New readers, welcome to Dear Wendy, a relationship advice blog. Read some of the most popular Dear Wendy posts here. If you don’t find the info you need in this column, please visit the Dear Wendy archives or the forums (you can even start your own thread), do a search in the search bar, or submit a question for advice at wendy(AT)dearwendy.com.
I injured my back 15 years ago so traveling is very painful (my family knows this) and we don’t do a lot anymore except going to FL for the winter. Kerri’s having her wedding out of state this summer and has invited us. Years ago I was forced to disconnect from her mother and my mother because they were always trying to create drama even if something I was doing was considerate and thoughtful. I think a lot of it stemmed from me allowing myself to be a doormat for many years and their resisting once I quit allowing that behavior. My mom gossips about everyone and I can’t stand that! The last time I saw my entire family was five years ago when we flew home for my parents’ anniversary party and we tried to put on a happy face, but it was a terrible night for my husband and me. Several family members tried to bring up past issues and there were a lot of sarcastic remarks being flung our way. We stayed a good amount of time and left before it could get any worse. I burst into tears on our way back to the hotel because I’d never felt so alienated by my own family. My husband says my parents know nothing about leadership and encourage family conflict, and sadly I think he’s right. I love my family and, if they ever need me, I will be there for them, but I cannot engage in their constant drama and games.
Honestly, there is a part of me dreading the idea of going to the wedding and having to endure my family, yet I realize this is about my niece and her fiancé (whom I’ve never met) and their special day. I’ve always sent my Kerri Christmas and birthday cards/gifts yet rarely ever hear from her. She truly is not that busy, but that’s her excuse. However, I’m concerned that if I don’t attend her wedding, I will hurt her feelings and have even more family drama. BTW, if we attend, we will need to bring our dog on the trip with us and it will be pretty pricey because of the location, etc. (Even though we have two homes, we have them because of years of saving and frugal living).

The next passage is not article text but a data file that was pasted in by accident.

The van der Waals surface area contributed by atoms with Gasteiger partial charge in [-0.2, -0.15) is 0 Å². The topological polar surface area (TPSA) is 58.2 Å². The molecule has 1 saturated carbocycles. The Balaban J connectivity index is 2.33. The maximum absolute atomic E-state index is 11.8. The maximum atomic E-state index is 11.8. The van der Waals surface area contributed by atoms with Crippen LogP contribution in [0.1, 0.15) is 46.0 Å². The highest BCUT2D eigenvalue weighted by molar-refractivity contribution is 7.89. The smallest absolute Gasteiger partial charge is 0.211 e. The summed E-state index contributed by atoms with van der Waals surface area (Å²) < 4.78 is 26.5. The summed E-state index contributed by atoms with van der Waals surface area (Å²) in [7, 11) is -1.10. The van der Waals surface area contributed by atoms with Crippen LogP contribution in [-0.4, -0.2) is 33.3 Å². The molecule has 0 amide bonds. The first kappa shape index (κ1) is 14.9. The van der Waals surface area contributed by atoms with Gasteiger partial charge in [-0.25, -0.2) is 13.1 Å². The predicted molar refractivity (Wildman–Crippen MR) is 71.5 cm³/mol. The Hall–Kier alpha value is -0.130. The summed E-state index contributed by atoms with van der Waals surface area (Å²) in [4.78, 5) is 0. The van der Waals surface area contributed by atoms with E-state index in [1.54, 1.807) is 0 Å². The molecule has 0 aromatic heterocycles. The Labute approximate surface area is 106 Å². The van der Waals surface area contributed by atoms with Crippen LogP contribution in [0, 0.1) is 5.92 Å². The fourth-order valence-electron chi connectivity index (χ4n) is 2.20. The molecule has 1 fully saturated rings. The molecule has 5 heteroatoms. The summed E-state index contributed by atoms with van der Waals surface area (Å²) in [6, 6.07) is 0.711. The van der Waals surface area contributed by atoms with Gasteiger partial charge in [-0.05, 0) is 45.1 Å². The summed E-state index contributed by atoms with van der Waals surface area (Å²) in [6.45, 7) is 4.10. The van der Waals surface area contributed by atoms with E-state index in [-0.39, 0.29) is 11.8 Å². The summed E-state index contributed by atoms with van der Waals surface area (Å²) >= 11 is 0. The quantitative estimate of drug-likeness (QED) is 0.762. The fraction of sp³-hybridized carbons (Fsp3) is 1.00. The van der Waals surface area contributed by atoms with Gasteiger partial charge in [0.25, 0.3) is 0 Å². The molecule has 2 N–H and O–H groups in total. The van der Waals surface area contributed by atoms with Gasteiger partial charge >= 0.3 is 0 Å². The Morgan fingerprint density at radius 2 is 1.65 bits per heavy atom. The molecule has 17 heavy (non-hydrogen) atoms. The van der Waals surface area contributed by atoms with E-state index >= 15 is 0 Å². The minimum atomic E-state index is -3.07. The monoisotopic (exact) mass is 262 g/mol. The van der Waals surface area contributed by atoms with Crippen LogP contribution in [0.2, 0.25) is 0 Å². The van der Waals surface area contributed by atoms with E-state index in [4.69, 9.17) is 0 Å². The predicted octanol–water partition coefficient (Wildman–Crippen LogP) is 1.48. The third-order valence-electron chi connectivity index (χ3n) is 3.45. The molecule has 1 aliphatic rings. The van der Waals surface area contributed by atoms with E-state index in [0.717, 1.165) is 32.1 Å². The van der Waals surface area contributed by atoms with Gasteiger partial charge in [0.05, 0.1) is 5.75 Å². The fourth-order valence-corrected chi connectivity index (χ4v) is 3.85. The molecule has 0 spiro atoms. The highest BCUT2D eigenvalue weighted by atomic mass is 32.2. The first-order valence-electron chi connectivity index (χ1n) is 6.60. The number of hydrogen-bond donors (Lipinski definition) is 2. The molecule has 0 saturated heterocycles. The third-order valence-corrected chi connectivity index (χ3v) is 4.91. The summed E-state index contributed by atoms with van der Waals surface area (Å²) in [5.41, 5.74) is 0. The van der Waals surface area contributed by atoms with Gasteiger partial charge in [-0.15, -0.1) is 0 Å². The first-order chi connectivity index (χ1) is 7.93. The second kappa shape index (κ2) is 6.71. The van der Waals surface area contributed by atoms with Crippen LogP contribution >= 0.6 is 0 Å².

This is my dilemma. Any thoughts? — Repeatedly Rejected By Niece
I wouldn’t go to Kerri’s wedding. Unlike yesterday’s LW who was thinking about skipping her SIL’s baby shower (which she hadn’t yet been invited to as the pregnancy hadn’t even been confirmed yet), you actually have good reasons not to go. For one thing, it would be a long distance commute, which is expensive and inconvenient, especially when you have a bad back and a dog you’d have to tote along with you. If you felt like your presence would be appreciated, either by your niece or her mother or other family members, then I’d suggest making the sacrifice. If you had a relationship with your sister whom you wanted to support by attending her daughter’s wedding, I’d suggest going. If you actually had a relationship with your niece, instead of the ignored invitations and being blown off while visiting the town where she lives, I’d suggest making the sacrifice and going to the wedding. If you felt like the wedding was a good excuse to connect with other family members you enjoy seeing, I would suggest going. But none of these things seem to apply. In fact, it seems you have good reason to AVOID a family get-together, even if it would be easy to get to, because the family drama is so draining and disappointing.
So, don’t go. And don’t feel guilty about it either. Send a gift and your regrets and spend the time and money you’d invest in attending the wedding on something nice for you and your husband instead. And from here on out, quit extending invitations to Kerri to come visit you and quit sending birthday gifts, too. You moved to another state when she was a baby and, as hard as you have tried to maintain a close relationship with her, she has made it clear that she’s not interested in having one. Try not to take it personally or to blame her either. At 30, she probably just has a full life at this point with closer relationships she’s had more face-to-face time to build and invest in. Instead of focusing on blood relatives who have proven to not live up to your expectations for familial closeness, look into programs in your area that would allow you to invest in children who need and would welcome someone in their lives who is as caring and loving as you seem to be.
If you have a relationship/dating question I can help answer, you can send me your letters at firstname.lastname@example.org.